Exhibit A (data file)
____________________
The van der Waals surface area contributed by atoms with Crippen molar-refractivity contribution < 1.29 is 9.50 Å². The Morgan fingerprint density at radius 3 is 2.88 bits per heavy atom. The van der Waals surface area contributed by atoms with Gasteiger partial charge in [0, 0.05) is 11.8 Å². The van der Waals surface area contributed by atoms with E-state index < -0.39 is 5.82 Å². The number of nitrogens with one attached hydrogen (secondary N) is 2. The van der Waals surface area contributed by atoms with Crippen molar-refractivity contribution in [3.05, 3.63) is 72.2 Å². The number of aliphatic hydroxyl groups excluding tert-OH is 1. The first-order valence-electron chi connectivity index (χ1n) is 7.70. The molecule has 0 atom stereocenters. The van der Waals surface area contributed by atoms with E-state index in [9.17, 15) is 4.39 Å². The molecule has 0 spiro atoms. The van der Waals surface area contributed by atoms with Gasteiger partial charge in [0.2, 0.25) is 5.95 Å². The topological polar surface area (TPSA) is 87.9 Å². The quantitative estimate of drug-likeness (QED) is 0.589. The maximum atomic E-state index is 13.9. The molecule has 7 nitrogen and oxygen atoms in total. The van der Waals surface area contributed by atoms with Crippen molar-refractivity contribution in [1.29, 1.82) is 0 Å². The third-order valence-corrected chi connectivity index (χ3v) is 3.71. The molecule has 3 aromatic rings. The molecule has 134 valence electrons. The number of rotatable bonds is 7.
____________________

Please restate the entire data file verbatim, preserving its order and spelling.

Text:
The van der Waals surface area contributed by atoms with Crippen molar-refractivity contribution < 1.29 is 9.50 Å². The Morgan fingerprint density at radius 3 is 2.88 bits per heavy atom. The van der Waals surface area contributed by atoms with Gasteiger partial charge in [0, 0.05) is 11.8 Å². The van der Waals surface area contributed by atoms with E-state index < -0.39 is 5.82 Å². The number of nitrogens with one attached hydrogen (secondary N) is 2. The van der Waals surface area contributed by atoms with Crippen molar-refractivity contribution in [3.05, 3.63) is 72.2 Å². The number of aliphatic hydroxyl groups excluding tert-OH is 1. The first-order valence-electron chi connectivity index (χ1n) is 7.70. The molecule has 0 atom stereocenters. The van der Waals surface area contributed by atoms with E-state index in [9.17, 15) is 4.39 Å². The molecule has 0 spiro atoms. The van der Waals surface area contributed by atoms with Gasteiger partial charge in [0.2, 0.25) is 5.95 Å². The topological polar surface area (TPSA) is 87.9 Å². The quantitative estimate of drug-likeness (QED) is 0.589. The maximum atomic E-state index is 13.9. The molecule has 7 nitrogen and oxygen atoms in total. The van der Waals surface area contributed by atoms with Crippen molar-refractivity contribution in [1.29, 1.82) is 0 Å². The third-order valence-corrected chi connectivity index (χ3v) is 3.71. The molecule has 3 aromatic rings. The molecule has 134 valence electrons. The number of rotatable bonds is 7.